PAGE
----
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Patricia Shaw  
 

The question is why with AI

Christians need to be more aware of the use of data concerning them, and of both the opportunities and risks associated with AI.

EUROPEAN EVANGELICAL ALLIANCE 26 NOVEMBER 2019 14:00 h GMT+1

Let’s start by clarifying, what AI is and is not.



AI is not some kind of science-fiction super-intelligent humanoid robotic which wants to take over the world as we know it. AI is not even intelligent (although some might disagree).



AI is a subset of computer science, involving the coding (by programmers) of algorithmic systems based on statistical mathematical models, which essentially collects, collates, models, and aggregates data to find patterns and trends faster.



It does this to draw insight and inference from our digital transactions or behaviours.



 



Can’t touch this



Most AI (like other forms of software that have preceded it) is intangible. Some AI is encased in an object or machine, such as an Autonomous Electric Vehicle, an ‘Internet of Things’ enabled smart utility meter, fridge or TV, or a smart speaker (or a ‘Personal Digital Assistant’) in the form of Amazon’s Alexa, Microsoft’s Cortana or Google’s EchoDot.



There are different types of algorithmic systems that are intended to achieve different goals. They are designed to save time, use resources more efficiently, and make life easier and more convenient. These seem like laudable and harmless aims, right?



 



AI is not new



AI has actually been around since the 1950s, so is not a new concept. The creation of algorithmic systems and advanced data analytics has been growing over the last 10-15 years.



It is not unique to any one country, but has been advancing globally. It is so embedded in our daily lives and been shaping our cultures that we don’t even realise it is happening.



We have seen exponential changes in the way we search the internet, do online shopping, search for comparable insurance or financial products online, how we consume music and TV on-demand, and how we apply for jobs.



All these changes have been subtle and happening behind the scenes, but have created a change in our mind-sets, our cultures, our social interactions, and society around us.



The real concern about AI is not about what AI can do for us, but what AI is doing to us.



Those of us born in the 1970s and 1980s will be the last generation to know a life which was completely analogue (la vie analogue). The generations that have followed and that we are raising now will have never known a life without digitalisation (la vie digitale).



We therefore are uniquely positioned to understand what it is we are giving up and gaining from AI amongst other emerging technology.



 



Balancing Act



We need to utilise these new tools wisely. Understanding the good that they can do, and benefitting from that, whilst also being cognisant of the potential harm and abating it.



We need to challenge the status quo, think critically, understand the utility and futility of these new tools and choose to engage or not engage with them. There will be consequences to both.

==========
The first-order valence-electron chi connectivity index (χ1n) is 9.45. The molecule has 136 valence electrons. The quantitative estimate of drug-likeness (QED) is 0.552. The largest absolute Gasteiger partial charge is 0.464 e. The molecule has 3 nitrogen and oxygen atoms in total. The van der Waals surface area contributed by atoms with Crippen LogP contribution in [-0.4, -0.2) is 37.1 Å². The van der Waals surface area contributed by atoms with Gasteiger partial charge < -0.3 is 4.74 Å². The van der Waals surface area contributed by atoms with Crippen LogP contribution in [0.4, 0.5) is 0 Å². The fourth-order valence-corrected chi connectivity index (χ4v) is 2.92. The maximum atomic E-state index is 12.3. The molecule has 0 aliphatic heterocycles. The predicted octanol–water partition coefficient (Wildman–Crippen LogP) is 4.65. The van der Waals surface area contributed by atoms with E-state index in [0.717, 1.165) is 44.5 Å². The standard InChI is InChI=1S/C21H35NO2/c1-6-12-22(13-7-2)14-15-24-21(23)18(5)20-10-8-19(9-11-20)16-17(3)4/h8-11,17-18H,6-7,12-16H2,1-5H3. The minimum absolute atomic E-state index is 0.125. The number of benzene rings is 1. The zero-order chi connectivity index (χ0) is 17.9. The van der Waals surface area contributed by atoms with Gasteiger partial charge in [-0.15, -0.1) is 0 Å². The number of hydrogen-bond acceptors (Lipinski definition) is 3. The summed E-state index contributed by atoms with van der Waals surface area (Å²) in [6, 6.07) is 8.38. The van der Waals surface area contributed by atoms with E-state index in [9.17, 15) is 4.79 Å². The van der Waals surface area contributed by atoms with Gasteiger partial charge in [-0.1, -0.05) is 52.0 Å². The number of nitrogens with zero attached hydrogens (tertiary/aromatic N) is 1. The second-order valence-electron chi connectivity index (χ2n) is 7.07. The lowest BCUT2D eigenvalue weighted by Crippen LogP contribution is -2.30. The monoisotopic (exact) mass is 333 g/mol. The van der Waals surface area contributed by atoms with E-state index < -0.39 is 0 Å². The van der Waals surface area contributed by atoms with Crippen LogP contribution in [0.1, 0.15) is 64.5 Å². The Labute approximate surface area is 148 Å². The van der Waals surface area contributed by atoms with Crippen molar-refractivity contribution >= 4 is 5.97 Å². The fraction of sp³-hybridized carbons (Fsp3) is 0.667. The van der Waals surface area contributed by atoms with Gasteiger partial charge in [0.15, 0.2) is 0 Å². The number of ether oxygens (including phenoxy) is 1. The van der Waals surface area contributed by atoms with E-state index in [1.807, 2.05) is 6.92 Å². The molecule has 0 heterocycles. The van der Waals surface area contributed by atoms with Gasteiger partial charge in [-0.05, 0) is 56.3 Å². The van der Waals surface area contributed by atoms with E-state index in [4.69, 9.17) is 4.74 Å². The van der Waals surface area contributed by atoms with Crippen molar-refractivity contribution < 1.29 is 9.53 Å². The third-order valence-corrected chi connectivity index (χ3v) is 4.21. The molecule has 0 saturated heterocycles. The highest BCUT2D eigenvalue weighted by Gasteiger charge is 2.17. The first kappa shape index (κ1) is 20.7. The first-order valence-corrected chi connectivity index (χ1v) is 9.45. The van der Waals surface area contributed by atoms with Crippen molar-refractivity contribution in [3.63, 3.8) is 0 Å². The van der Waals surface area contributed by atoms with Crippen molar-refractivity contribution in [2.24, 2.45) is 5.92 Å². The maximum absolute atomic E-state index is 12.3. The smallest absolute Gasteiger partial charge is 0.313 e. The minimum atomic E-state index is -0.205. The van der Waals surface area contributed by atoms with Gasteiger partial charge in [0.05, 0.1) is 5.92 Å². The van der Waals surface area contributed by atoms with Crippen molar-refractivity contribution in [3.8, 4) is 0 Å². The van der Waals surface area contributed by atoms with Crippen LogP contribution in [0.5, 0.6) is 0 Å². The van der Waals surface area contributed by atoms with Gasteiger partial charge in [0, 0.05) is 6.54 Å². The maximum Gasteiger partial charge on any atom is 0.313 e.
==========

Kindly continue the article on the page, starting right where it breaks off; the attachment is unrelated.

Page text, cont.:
We need to raise a generation that will ask “Why?” (Why is it free? Why do they need that data? For what purpose? How will it be used? What data does it generate? What does that say about me, or people like me? Where does that data go? Where in the world does the data get stored? Who else can access it? Who else can use it? Why?) and the Why? of Why.



 



Data Hungry



What makes AI so unique is that it is data hungry. The algorithmic systems are trained on data, operationalised on data and need data to be improved. Data is really important in the world of AI.



Not just personally identifiable information, which is protected under European law, but also data which is not strictly personal. Non-personal identifiable data can still provide insight concerning you and your environment.



 



Context and purpose matter



No matter what is stated in legal terms and conditions or a privacy policy, we expect data and information concerning us will be used in a certain context and for a specific purpose. We share it with the expectation that it will be used in that way, for us and not against us.



For example, you would not expect information about you from a social media platform to be used by your bank to decide whether or not you were creditworthy. Likewise, you would not expect information from a health app on your smartphone to be used to assess how much you should pay for your car insurance. At least not without your consent!



The context and the purpose for which data about you or concerning you matters. Why? Because whether data is personal or anonymised, pseudonymised or synthetic, it carries echoes of the person or people and situation or experience from which that data was originally captured. That includes (whether we like it or not) bias.



Bias can be completely harmless, but it can also be unlawful and discriminatory. We cannot eradicate bias, and indeed sometimes a particular trend, leaning or inclination may be good and necessary for the goal to be achieved (i.e. a bias towards Christian charitable causes in gift donations).